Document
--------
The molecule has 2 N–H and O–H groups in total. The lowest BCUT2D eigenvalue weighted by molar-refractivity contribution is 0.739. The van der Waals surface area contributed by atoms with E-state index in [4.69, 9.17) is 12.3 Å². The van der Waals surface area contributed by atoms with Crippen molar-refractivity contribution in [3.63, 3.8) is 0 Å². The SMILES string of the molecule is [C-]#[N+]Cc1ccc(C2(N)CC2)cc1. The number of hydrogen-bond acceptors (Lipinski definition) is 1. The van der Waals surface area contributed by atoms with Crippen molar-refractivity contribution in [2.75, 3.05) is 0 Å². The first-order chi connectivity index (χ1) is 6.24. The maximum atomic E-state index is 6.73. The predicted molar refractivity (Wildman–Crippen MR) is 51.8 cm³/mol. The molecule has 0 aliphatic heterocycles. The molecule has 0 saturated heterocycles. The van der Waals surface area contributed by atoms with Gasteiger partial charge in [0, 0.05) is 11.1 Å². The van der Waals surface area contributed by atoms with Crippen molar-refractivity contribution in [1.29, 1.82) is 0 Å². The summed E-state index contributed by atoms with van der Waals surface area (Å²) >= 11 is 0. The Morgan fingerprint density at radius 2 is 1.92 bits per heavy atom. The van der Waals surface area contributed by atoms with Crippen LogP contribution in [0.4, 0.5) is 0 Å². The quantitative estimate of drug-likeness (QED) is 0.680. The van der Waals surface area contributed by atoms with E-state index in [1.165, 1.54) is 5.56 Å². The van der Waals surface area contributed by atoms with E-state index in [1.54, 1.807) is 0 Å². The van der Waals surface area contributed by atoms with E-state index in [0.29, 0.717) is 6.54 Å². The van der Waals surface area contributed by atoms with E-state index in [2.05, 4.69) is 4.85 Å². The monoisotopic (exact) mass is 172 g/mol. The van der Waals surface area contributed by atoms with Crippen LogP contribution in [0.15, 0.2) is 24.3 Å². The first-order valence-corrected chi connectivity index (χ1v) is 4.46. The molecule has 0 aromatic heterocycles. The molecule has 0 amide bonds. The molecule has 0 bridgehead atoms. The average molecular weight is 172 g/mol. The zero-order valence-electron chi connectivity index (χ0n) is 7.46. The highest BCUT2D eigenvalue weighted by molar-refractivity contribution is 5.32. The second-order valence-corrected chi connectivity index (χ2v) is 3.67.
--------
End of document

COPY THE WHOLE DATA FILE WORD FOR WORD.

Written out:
The molecule has 2 N–H and O–H groups in total. The lowest BCUT2D eigenvalue weighted by molar-refractivity contribution is 0.739. The van der Waals surface area contributed by atoms with E-state index in [4.69, 9.17) is 12.3 Å². The van der Waals surface area contributed by atoms with Crippen molar-refractivity contribution in [3.63, 3.8) is 0 Å². The SMILES string of the molecule is [C-]#[N+]Cc1ccc(C2(N)CC2)cc1. The number of hydrogen-bond acceptors (Lipinski definition) is 1. The van der Waals surface area contributed by atoms with Crippen molar-refractivity contribution in [2.75, 3.05) is 0 Å². The first-order chi connectivity index (χ1) is 6.24. The maximum atomic E-state index is 6.73. The predicted molar refractivity (Wildman–Crippen MR) is 51.8 cm³/mol. The molecule has 0 aliphatic heterocycles. The molecule has 0 saturated heterocycles. The van der Waals surface area contributed by atoms with Gasteiger partial charge in [0, 0.05) is 11.1 Å². The van der Waals surface area contributed by atoms with Crippen molar-refractivity contribution in [1.29, 1.82) is 0 Å². The summed E-state index contributed by atoms with van der Waals surface area (Å²) >= 11 is 0. The Morgan fingerprint density at radius 2 is 1.92 bits per heavy atom. The van der Waals surface area contributed by atoms with Crippen LogP contribution in [0.4, 0.5) is 0 Å². The quantitative estimate of drug-likeness (QED) is 0.680. The van der Waals surface area contributed by atoms with E-state index in [1.165, 1.54) is 5.56 Å². The van der Waals surface area contributed by atoms with E-state index in [1.54, 1.807) is 0 Å². The van der Waals surface area contributed by atoms with E-state index in [0.29, 0.717) is 6.54 Å². The van der Waals surface area contributed by atoms with E-state index in [2.05, 4.69) is 4.85 Å². The monoisotopic (exact) mass is 172 g/mol. The van der Waals surface area contributed by atoms with Crippen LogP contribution in [0.15, 0.2) is 24.3 Å². The first-order valence-corrected chi connectivity index (χ1v) is 4.46. The molecule has 0 aromatic heterocycles. The molecule has 0 amide bonds. The molecule has 0 bridgehead atoms. The average molecular weight is 172 g/mol. The zero-order valence-electron chi connectivity index (χ0n) is 7.46. The highest BCUT2D eigenvalue weighted by molar-refractivity contribution is 5.32. The second-order valence-corrected chi connectivity index (χ2v) is 3.67.